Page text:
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Study in medical journal shows that people with medical conditions are more prone to drowning

Study questions whether people should choose swimming and aquatic fitness for better health
090522_LG_Drowning stats medical journal PHOTO Sized

A study published in the Canadian Medical Association Journal (CMAJ) said that more than one third of Canadians who died by drowning had a pre-existing medical condition. 

One part of the study urged caution before people are told to do swimming or aquafit activity for better health. 

The study was carried out by Cody L. Dunne, Julia Sweet and Tessa Clemens; researchers in the faculties of medicine at the University of Calgary, the University of Ottawa and the Drowning Prevention Research Centre in Toronto. Their study was done by analyzing data from the 10-year period from 2007 to 2016.

The report said during that time, 4288 people died in Canada from drowning. The study said more than 43 per cent of those victims had a pre-existing medical condition.

Drowning occurred more frequently in people with ischemic heart disease (narrowed arteries) and seizure disorders, but less frequently in people with respiratory disease. One item the study noted is that females aged 20 to 34 years with a seizure disorder had 23 times a greater risk of drowning than those of the same age and gender with no disorders.

Also, in general drowning occurred more often while people were bathing or alone. Drowning was also less often in males, or in those who had used alcohol, than among those with pre-existing medical conditions, said the report.

In its interpretation, the study said the risk of fatal drowning is increased in the presence of some pre-existing medical conditions. Tailored interventions aimed at preventing drowning based on pre-existing medical conditions and age are needed. Initial prevention strategies should focus on seizure disorders and bathtub drownings.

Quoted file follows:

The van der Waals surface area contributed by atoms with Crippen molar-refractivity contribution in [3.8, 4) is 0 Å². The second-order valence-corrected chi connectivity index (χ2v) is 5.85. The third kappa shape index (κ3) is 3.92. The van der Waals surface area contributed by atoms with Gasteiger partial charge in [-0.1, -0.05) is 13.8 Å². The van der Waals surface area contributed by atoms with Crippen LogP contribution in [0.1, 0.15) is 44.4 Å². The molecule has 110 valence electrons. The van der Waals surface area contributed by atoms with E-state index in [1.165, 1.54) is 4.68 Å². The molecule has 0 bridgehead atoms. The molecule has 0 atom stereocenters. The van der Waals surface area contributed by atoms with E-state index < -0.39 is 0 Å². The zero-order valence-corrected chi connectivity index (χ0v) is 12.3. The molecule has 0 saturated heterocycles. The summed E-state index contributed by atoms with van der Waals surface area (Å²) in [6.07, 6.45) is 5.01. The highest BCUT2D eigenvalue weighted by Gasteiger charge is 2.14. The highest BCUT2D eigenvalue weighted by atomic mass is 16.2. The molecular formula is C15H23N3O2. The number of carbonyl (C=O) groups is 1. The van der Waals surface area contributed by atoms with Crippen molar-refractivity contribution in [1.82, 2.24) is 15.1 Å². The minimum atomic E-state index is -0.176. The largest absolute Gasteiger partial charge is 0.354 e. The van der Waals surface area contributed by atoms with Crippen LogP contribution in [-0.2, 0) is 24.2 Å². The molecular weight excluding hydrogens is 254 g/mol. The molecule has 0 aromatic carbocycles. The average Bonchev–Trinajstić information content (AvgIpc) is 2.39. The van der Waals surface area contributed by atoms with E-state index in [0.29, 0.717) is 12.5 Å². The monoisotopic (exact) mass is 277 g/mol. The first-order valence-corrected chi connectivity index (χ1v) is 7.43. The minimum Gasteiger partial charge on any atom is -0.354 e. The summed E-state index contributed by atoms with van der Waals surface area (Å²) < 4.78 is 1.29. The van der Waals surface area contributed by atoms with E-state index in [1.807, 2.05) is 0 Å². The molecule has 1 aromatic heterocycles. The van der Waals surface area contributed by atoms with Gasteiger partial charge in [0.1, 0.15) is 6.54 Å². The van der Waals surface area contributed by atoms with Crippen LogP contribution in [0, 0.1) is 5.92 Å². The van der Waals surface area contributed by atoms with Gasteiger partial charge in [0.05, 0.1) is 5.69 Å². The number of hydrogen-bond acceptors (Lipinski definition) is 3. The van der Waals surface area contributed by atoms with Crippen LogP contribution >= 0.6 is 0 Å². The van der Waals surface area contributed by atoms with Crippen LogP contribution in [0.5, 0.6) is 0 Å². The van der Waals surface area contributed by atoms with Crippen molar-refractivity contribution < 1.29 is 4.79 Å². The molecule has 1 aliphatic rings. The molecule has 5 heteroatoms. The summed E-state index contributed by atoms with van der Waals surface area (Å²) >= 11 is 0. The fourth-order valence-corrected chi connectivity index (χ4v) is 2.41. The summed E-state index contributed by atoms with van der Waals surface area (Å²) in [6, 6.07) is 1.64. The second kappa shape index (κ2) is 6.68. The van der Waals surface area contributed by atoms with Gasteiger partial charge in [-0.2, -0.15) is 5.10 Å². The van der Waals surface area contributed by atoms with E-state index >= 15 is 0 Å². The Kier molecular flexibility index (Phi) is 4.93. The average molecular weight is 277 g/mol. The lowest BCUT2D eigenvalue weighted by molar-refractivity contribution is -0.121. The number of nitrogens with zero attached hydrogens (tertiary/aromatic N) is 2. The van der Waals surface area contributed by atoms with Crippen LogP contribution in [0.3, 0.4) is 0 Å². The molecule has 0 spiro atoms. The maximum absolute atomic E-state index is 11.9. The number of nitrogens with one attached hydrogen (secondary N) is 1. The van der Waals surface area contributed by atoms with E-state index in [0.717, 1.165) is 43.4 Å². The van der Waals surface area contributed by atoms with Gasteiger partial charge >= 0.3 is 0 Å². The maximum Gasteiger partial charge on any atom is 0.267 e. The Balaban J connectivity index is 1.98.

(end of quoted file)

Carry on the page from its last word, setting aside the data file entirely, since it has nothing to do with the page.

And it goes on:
All that being said, the study also quoted findings from the Lifesaving Society Canada by the Drowning Prevention Research Centre. 

That organization published a report in 2018 that showed the number of drowning deaths in Canada was on the decline in a 25 year period from 1991 to 2015.

"Despite this long-term progress, high numbers of preventable water-related fatalities continue to occur in Canada: a total of 2,262 people lost their lives in Canadian waters between 2011 and 2015," said the Lifesaving Society.

The CMAJ study said that identifying and addressing known risk factors will help save lives. 

"For example, after research showed a considerable proportion of child drownings occurred in unsecured household pools and the effectiveness of pool fencing at reducing these deaths, legislative changes were introduced in Quebec," said the study. 

CMAJ also reported that overall the data is limited on pre-existing medical conditions and drownings, usually because of small sample sizes and narrow focus on certain conditions such as autism spectrum disorder and epilepsy, or being age specific such as focusing on children. 

"The association between various pre-existing medical conditions and drowning in different age groups is not well understood. This information could assist with the development of targeted drowning prevention strategies and prioritizing of resources spent on prevention," said the study.

It also reported that the majority of Canadians have a medical condition that could be an issue.

"Forty-four percent of Canadian adults have at least one chronic disease, which suggests that millions of Canadians with conditions that potentially impair their heart, lungs or brain participate in water activities," said the study.

But at the same time, "swimming and aquatic fitness is often encouraged" for those with chronic illness to promote better health. The study urged caution in this respect. 

"The public and physicians should be aware of pre-existing medical conditions that might place people at a higher risk of drowning, so that appropriate precautions can be taken to ensure safety while participating in aquatic activities," said the study.